A Week In Film #128: First riot of a long, hot summer

Inside Job
Rather spiffy, old-fashioned documentary (talking heads, occasional question heard from the filmmaker) about the 2007-10 global financial meltdown, focusing on Yankee robber barons,. and rather angry to boot. Good work from Charles H Ferguson.

Christopher Walken is McBain, rescued from death at an NVA prison camp on the day the Vietnam War ends. He vows that he owes his saviour his life. Roll on a few years and said angel has become the leader of a Colombian revolution, only to be killed live on TV during a failed coup. Obviously this means his sister (Maria Conchita Alonso – who else) going on a mission to America to seek out McBain and persuade him to avenge her brother and his popular uprising.

Yes, it’s The Deer Hunter meets Uncommon Valor meets The Magnificent Seven only much, much worse. Apparently the producers managed to get Fox to back down and rename The Simpson‘ Arnie-like character Rainier Wolfcastle.

Dick Tracy Vs Cueball
Cheap and cheerful B-movie with top tech Tracy (this time Morgan Conway) on the trail of homicidal jewel thief Cueball (Dick Wessel).

Dick Tracy Meets Gruesome
Ralph Byrd’s turn to play the fedora-topped detective, investigating strange nerve gas-assisted robberies perpetrated by Boris Karloff’s British baddie, Gruesome.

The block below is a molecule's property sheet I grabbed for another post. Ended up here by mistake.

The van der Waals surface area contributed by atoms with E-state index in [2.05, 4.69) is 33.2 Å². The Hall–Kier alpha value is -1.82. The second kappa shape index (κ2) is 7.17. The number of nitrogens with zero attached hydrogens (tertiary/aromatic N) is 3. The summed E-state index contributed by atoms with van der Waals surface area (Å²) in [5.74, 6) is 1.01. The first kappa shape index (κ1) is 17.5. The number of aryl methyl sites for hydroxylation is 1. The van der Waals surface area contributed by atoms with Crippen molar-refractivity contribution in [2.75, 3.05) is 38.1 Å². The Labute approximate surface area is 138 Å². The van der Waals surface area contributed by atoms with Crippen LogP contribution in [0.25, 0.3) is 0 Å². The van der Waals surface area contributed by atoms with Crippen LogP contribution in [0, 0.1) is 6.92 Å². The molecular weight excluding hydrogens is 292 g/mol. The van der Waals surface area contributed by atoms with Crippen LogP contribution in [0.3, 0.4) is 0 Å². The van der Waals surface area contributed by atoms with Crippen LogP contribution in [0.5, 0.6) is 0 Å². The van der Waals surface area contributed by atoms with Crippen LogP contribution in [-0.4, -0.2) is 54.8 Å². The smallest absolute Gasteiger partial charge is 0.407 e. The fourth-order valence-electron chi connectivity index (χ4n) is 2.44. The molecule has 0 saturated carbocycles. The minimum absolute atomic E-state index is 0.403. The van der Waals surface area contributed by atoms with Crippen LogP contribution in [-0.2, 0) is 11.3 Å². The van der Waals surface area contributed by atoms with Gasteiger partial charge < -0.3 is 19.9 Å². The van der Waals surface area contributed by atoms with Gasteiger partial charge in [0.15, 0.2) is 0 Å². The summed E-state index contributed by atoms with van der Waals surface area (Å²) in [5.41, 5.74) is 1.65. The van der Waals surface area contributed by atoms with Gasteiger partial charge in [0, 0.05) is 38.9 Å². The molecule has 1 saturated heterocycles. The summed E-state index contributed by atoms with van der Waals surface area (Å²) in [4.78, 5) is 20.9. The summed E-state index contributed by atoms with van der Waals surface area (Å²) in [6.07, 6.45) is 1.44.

The Statement
Boring, dull, uninspiring, flat ‘thriller’ about a former Milice collaborator (Michael Caine) being passed around a right-wing Catholic underground rat run after his cover is blown. Norman Jewison directs, with little excitement. The prologue sequence, with a younger actor playing the main character as a younger man, may have worked better by not dubbing Michael Caine’s voice over the top. Kind of takes the pathos away from a scene, for obvious reasons.

Pretty compelling documentary about a year spent with a bunch of American soldiers holed up in an observation post in the Karengal valley in Afghanistan, co-directed by Sebastian Junger and Tim Hetherington, the photojournalist killed early on in the Libyan revolution.

Just wanted to see the opening score and then the bank heist; forgot how fucking long it is though!

No End In Sight
More Charles H Ferguson documentary business, this time taking on the Bush Administration and its occupation of Iraq. Scathingly non-neutral.

French Connection II
I remembered John Frankenheimer’s attempt at a sequel to Friedkin’s kinetic classic as being better than it seems on second viewing.

Still, it’s pretty good, with Popeye Doyle (Gene Hackman) being packed off to Marseilles to track down heroin smuggler Frog One (Fernando Rey), only to find himself a fish out of water, chasing red herrings and used as bait (Marseilles, it’s a FISHING TOWN, d’yageddit?!?!).

Still memorable for the being-forcefed-smack scenes (especially when salvation seems near with the sweet old lady) and the final chase scene, though.

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